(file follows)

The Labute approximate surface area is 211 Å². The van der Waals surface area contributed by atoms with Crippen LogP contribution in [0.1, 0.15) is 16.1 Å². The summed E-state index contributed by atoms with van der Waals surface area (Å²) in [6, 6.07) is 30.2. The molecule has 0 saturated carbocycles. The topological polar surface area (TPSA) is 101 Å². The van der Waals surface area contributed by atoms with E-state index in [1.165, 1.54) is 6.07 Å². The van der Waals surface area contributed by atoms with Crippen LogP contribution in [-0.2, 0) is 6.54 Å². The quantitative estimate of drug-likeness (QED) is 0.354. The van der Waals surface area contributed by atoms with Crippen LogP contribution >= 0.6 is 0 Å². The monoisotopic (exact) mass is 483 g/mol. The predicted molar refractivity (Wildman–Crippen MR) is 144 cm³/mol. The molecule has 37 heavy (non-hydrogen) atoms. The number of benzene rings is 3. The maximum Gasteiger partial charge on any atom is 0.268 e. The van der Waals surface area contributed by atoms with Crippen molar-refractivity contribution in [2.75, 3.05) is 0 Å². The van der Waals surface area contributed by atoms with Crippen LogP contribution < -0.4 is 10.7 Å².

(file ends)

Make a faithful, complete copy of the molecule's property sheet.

The Labute approximate surface area is 211 Å². The van der Waals surface area contributed by atoms with Crippen LogP contribution in [0.1, 0.15) is 16.1 Å². The summed E-state index contributed by atoms with van der Waals surface area (Å²) in [6, 6.07) is 30.2. The molecule has 0 saturated carbocycles. The topological polar surface area (TPSA) is 101 Å². The van der Waals surface area contributed by atoms with E-state index in [1.165, 1.54) is 6.07 Å². The van der Waals surface area contributed by atoms with Crippen LogP contribution in [-0.2, 0) is 6.54 Å². The quantitative estimate of drug-likeness (QED) is 0.354. The van der Waals surface area contributed by atoms with Crippen LogP contribution >= 0.6 is 0 Å². The monoisotopic (exact) mass is 483 g/mol. The predicted molar refractivity (Wildman–Crippen MR) is 144 cm³/mol. The molecule has 37 heavy (non-hydrogen) atoms. The number of benzene rings is 3. The maximum Gasteiger partial charge on any atom is 0.268 e. The van der Waals surface area contributed by atoms with Crippen molar-refractivity contribution in [2.75, 3.05) is 0 Å². The van der Waals surface area contributed by atoms with Crippen LogP contribution < -0.4 is 10.7 Å².